Why economists support more stimulus

By The New York Times, Dec 3, 2020

Independent economists overwhelmingly favor the passage of more stimulus money before the end of the year — and the prospects for such a bill seem to be improving.

Democratic leaders in Congress yesterday signaled their openness to a bipartisan $908 billion stimulus package. Democrats would prefer a bigger package, like the $3 trillion bill that the House passed in May. But House Speaker Nancy Pelosi and Chuck Schumer, the Senate Minority Leader, released a statement saying that the bipartisan plan should become “the basis for immediate bipartisan, bicameral negotiations.”

The next move is up to Mitch McConnell and other Senate Republicans, some of whom have previously supported a $500 billion bill. There are political reasons that both sides want to appear responsive to Americans’ economic pain: The Senate runoff elections in Georgia on Jan. 5 will determine which party controls the Senate.

The economy already seems to have slowed in recent weeks, as virus caseloads have risen. And the situation will probably worsen if Congress does not pass another stimulus. Many provisions enacted since the spring are set to end on Dec. 31. Among the effects:

• About seven million freelancers, contract workers and other Americans who don’t qualify for traditional jobless benefits will lose their emergency aid. On average, it now equals $1,058 a month.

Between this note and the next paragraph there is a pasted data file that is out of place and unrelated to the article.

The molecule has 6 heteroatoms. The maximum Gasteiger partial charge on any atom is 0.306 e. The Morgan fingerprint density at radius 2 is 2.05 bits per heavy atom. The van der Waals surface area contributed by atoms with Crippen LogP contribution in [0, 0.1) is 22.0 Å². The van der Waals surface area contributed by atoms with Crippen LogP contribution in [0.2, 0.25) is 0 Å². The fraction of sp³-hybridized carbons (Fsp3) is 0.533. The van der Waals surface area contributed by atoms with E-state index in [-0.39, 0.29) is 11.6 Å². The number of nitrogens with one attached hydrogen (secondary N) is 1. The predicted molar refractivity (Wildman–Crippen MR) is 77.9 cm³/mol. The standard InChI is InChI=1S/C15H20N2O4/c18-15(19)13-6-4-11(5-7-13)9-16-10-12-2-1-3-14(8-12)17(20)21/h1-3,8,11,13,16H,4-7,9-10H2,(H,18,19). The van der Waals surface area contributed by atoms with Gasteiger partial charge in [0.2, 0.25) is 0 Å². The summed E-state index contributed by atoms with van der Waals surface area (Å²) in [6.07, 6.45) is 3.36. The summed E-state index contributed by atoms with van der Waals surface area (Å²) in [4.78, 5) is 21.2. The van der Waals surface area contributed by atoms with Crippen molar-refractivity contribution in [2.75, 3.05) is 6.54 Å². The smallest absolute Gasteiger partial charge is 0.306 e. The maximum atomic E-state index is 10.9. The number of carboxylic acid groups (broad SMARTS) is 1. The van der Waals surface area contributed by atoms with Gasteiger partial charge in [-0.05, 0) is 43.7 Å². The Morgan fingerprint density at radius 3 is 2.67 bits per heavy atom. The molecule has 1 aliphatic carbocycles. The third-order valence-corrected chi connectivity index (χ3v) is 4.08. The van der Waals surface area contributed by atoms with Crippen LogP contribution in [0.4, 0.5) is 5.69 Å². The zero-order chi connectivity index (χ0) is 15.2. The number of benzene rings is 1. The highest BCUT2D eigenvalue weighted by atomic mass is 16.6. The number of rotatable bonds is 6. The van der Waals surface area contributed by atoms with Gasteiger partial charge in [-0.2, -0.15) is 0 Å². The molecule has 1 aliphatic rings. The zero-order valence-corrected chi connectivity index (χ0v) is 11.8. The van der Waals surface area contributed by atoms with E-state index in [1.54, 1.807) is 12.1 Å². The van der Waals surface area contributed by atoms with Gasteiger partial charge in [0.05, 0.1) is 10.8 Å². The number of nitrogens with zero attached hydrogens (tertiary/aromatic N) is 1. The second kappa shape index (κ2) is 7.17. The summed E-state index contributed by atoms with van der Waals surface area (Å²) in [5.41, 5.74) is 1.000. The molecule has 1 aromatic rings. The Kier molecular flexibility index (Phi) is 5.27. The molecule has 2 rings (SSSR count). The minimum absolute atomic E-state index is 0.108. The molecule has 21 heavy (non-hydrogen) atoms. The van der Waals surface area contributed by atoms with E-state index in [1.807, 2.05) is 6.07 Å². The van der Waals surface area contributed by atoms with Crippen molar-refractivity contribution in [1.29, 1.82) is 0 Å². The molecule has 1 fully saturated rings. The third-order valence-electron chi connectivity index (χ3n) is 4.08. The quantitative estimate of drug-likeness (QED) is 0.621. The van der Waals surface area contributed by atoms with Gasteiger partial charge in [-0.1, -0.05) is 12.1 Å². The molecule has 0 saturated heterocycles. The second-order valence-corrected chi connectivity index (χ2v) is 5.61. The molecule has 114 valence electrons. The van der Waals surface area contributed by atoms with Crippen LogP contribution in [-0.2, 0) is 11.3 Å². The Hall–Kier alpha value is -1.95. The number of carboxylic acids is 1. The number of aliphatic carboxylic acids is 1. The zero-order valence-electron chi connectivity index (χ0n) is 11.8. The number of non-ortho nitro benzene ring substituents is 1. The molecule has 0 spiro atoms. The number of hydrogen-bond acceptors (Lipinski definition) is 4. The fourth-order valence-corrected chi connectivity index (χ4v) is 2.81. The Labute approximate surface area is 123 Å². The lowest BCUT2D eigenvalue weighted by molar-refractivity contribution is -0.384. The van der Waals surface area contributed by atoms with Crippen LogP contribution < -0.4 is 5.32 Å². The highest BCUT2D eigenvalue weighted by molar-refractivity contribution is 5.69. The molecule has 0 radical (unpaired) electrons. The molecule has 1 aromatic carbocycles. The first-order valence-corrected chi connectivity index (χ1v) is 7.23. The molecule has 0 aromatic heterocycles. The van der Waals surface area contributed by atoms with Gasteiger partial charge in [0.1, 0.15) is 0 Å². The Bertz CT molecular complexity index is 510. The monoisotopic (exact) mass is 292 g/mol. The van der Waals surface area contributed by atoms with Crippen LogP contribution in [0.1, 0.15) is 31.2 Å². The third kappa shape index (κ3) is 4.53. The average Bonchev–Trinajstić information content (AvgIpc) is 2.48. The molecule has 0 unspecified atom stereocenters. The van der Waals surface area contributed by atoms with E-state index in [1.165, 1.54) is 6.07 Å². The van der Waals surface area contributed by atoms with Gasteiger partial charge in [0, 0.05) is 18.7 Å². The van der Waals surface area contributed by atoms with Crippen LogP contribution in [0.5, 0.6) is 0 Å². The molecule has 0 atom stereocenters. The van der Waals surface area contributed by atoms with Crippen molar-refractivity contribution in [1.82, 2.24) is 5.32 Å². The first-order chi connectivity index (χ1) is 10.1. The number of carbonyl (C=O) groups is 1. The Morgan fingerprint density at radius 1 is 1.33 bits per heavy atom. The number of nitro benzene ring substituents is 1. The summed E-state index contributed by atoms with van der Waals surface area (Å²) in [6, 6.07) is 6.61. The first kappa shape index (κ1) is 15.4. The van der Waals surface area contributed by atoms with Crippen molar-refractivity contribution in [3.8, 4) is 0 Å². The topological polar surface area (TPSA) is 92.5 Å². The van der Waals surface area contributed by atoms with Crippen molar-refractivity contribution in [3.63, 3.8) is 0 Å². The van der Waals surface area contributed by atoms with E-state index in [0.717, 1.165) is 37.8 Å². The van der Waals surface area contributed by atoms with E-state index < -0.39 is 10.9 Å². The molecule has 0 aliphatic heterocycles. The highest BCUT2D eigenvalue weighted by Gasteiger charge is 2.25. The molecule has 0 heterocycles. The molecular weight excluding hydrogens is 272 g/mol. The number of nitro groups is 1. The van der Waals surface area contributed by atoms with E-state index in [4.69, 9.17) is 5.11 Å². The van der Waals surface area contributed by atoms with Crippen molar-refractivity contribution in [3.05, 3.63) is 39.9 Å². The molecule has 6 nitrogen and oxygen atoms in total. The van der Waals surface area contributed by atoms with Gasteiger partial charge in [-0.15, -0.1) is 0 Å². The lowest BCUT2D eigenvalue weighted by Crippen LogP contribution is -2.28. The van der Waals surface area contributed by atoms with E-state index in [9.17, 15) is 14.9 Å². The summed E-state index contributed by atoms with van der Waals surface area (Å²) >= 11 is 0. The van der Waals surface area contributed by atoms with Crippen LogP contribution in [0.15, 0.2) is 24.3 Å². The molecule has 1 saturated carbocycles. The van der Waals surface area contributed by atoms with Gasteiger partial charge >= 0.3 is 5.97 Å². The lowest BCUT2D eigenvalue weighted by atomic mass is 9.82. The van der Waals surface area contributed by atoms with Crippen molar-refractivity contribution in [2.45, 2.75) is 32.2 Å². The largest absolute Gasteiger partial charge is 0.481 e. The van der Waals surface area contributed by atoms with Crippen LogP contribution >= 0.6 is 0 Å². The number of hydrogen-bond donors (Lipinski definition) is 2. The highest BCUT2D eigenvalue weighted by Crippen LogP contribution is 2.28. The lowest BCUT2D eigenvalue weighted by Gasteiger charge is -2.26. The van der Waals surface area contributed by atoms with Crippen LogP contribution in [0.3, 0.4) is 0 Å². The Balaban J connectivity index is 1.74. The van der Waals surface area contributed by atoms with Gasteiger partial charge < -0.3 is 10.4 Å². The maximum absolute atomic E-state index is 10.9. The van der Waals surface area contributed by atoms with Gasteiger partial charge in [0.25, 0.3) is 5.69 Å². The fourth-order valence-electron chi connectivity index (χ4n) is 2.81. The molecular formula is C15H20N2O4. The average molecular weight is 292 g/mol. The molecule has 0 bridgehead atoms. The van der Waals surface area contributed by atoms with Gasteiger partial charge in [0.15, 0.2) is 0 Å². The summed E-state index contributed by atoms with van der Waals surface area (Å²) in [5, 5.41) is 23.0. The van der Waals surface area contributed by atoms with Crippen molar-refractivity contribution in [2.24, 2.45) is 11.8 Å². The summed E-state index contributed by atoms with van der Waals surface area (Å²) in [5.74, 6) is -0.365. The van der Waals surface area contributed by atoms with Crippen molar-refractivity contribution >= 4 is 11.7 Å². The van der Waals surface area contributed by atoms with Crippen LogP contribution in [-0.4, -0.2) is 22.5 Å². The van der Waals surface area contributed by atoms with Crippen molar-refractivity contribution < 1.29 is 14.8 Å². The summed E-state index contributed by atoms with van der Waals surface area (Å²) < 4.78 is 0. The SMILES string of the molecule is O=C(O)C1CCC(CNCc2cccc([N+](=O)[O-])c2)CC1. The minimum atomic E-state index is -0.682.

• Close to five million more people who have been out of work for at least six months will also be cut off from aid — which now averages $1,253 a month. The usual limit on jobless benefits is 26 weeks, and a provision that extended it to 39 weeks is expiring.
• Several million people could face eviction from their homes, because a federal moratorium will expire.
• About 21 million people will have to begin making student-loan payments again.
• A tax credit that has given more than 125,000 companies an incentive not to lay off workers will expire. Companies will also lose the ability to defer payroll taxes and take deductions for business losses.
• Aid to state and local governments — $150 billion — will expire. Without more aid, those governments will likely need to make cuts to schools, police forces, health care and other programs.

Moody’s Analytics forecasts that without more aid, the economy will fall into a new recession early next year, with the unemployment rate approaching 10 percent. And Jerome Powell, the Federal Reserve chairman, has said that the history of economic crises suggests Congress usually passes too little stimulus, not too much. “Some fiscal support now would really help,” Powell told a Senate committee this week.

Even if the two parties can come to an agreement on Capitol Hill, there is one more hurdle. President Trump would have to sign the bill in his final weeks in office.

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